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Headshot of Nylan Alexander

Alexander Graduates with Multiple Skills, Bright Future

Nylan Alexander took a job at the Min H. and Yu-Fan Kao Innovation and Collaboration Studio (ICS) during his junior year without knowing much about how to operate any of the machines. Tom Duong, the academic support specialist for ICS, suggested Alexander could expedite his learning process if he stayed on campus to work at ICS during the summer.

“Not only did he get up to speed, he went above and beyond,” Duong said. “He created new standard operating procedures for other students and became one of the best leaders I’ve ever had. His initiative, motivation, and work ethic are bar none.”

Alexander is graduating from the Tickle College of Engineering on Friday night with a degree in biomedical engineering. The senior from Gallatin, Tennesseee, squeezed in as many experiences as possible into his three years at UT.

Alexander performed undergraduate research with Professor Xiaopeng Zhao that involved AI robotics to solve issues with Alzheimer’s-related dementia. Alexander modeled the body for a robot named FRED (Friendly Robot to Ease Dementia), and developed software to accompany the project.

As a sophomore, Alexander spent a semester studying abroad in South France, where he participated in a genetics lab. He learned to speak French and took advantage of opportunities to better understand the culture.

“Activity is what really motivates me,” Alexander said. “I get really, really bored if I’m just sitting doing homework constantly. I want to do something where I can at least apply some practical knowledge to solve problems.”

Alexander comes from an athletic family with a strong educational foundation. His father, Brent, played in the NFL for 11 years before becoming a high school math teacher. His mother, Mari, is the associate vice president for student health and well-being at the University of South Carolina.

Alexander’s brother, Corey (BS ‘12), brother was a member of the UT football and track and field teams. His sister, Nalyss, a Spellman graduate, was a trainer for the Morehouse football team.

Alexander played football at Butler University as a first-year student before deciding to focus on his engineering studies and transferring to UT.

“UT has a great reputation for engineering, and I am really glad I came here,” Alexander said. “I really wanted to get experience with a lot of different things, so I intentionally made my schedule to include mechanical classes and a bit of aerospace. I feel like I got a very well-rounded engineering education here.”

Alexander was part of an interdisciplinary senior design team that developed an app associated with FRED to help Alzheimer’s patients and their caregivers.

“Nylan is very disciplined and gets along really well with his teammates. They always have great things to say about him in their performance evaluations,” said Edwards Assistant Dean and Director of Integrated Engineering Design Keith Stanfill. “He has this calming influence and isn’t one to gripe about any work. Nylan just gets things done.”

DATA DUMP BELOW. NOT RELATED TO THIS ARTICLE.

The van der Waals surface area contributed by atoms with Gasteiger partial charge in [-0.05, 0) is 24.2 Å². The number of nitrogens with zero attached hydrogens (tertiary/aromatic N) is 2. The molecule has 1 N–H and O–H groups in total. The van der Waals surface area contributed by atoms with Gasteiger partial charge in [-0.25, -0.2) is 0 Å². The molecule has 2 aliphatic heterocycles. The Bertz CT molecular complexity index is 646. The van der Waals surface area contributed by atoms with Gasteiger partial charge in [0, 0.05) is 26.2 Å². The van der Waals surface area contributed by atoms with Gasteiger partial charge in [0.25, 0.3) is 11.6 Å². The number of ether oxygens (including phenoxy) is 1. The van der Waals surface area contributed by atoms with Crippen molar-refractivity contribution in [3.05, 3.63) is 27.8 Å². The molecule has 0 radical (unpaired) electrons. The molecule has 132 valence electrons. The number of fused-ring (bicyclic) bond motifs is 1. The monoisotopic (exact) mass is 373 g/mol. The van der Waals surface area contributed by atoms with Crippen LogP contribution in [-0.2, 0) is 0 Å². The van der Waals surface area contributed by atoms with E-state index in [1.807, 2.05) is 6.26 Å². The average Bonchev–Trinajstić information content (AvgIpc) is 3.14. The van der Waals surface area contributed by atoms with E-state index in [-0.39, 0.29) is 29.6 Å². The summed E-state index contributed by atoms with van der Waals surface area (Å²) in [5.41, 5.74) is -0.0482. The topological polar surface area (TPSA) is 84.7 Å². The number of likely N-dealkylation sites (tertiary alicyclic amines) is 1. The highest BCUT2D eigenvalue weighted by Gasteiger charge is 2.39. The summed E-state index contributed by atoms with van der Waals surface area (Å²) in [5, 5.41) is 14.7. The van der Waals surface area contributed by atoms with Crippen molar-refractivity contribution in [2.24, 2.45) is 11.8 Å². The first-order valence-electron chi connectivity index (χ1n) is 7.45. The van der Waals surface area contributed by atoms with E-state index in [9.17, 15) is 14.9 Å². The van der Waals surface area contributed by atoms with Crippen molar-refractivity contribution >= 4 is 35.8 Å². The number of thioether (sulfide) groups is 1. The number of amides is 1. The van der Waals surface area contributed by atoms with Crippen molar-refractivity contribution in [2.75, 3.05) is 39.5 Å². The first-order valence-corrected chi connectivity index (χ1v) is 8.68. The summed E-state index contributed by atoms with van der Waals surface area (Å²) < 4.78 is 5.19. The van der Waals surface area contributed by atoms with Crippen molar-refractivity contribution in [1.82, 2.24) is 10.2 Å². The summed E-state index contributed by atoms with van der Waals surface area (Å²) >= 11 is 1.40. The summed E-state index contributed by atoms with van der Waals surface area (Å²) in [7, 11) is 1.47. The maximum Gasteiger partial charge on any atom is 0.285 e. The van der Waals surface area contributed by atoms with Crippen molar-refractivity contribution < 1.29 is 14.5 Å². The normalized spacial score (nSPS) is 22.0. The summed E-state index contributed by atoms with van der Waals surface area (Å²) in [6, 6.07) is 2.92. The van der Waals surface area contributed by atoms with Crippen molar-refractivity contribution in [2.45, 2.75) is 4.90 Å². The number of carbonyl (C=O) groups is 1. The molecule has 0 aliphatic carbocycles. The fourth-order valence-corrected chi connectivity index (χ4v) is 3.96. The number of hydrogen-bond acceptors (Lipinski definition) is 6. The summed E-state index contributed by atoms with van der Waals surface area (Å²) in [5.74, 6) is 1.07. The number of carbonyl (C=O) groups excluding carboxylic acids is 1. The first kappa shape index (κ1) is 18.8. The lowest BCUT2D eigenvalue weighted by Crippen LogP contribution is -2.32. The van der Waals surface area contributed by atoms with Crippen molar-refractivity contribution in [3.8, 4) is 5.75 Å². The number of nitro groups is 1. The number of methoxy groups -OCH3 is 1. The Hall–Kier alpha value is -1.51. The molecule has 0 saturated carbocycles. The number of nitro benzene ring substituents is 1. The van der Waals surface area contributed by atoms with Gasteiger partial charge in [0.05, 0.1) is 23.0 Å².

Alexander’s role in the ICS grew through his own initiative. The student-managed makerspace is located on the first floor of the Zeanah Engineering Complex. Students have access to 3D printing, woodworking, and laser cutting to get hands-on experience in manufacturing.

Alexander learned how to operate many of the machines by watching YouTube videos, reading books, and his own trial and error. By his final year, he was promoted to student supervisor of the machine shop. He managed student projects, designed unique solutions to engineering problems, taught operations and maintenance of equipment, and developed safety protocol.

During the lead up to the Senior Design Showcase, Alexander stayed late and worked the weekend in KICS to help teams complete their projects.

“He always has a positive attitude. Even if things go wrong, he remains calm and tries to figure out how to fix it,” Duong said. “He finds solutions as opposed to pointing out the shortfalls. I really look forward to seeing him grow up, because he has a special ability to get stuff done and then help everyone around him.”

The addition skills Alexander developed in ICS stood out to a pacemaker company during a recent job interview.

“A lot of what they needed in that position is not just the critical thinking of somebody like an engineer, but also the hands-on experience and the hands-on capabilities to learn in the role because you have to adapt to a lot of different things and be able to think on your feet fast,” Alexander said. “It’s been really great to show those employers that I’ve been in a similar position and can get projects done.”

Alexander is expecting to have a large contingent of family at the TCE graduation ceremony. As he walks across the stage to receive his diploma, he’ll do so with the confidence to handle any future challenges he may face.

“UT has given me determination,” Alexander said. “Something that I and a lot of students’ experience is feeling like you don’t belong in a university or in a major if you don’t fully succeed. But UT does a really good job of letting students fail, learn from it, and come back. Just because you fail once doesn’t mean you will fail later. You can always overcome whatever obstacles are in your way.”


Rhiannon Potkey (865-974-0683,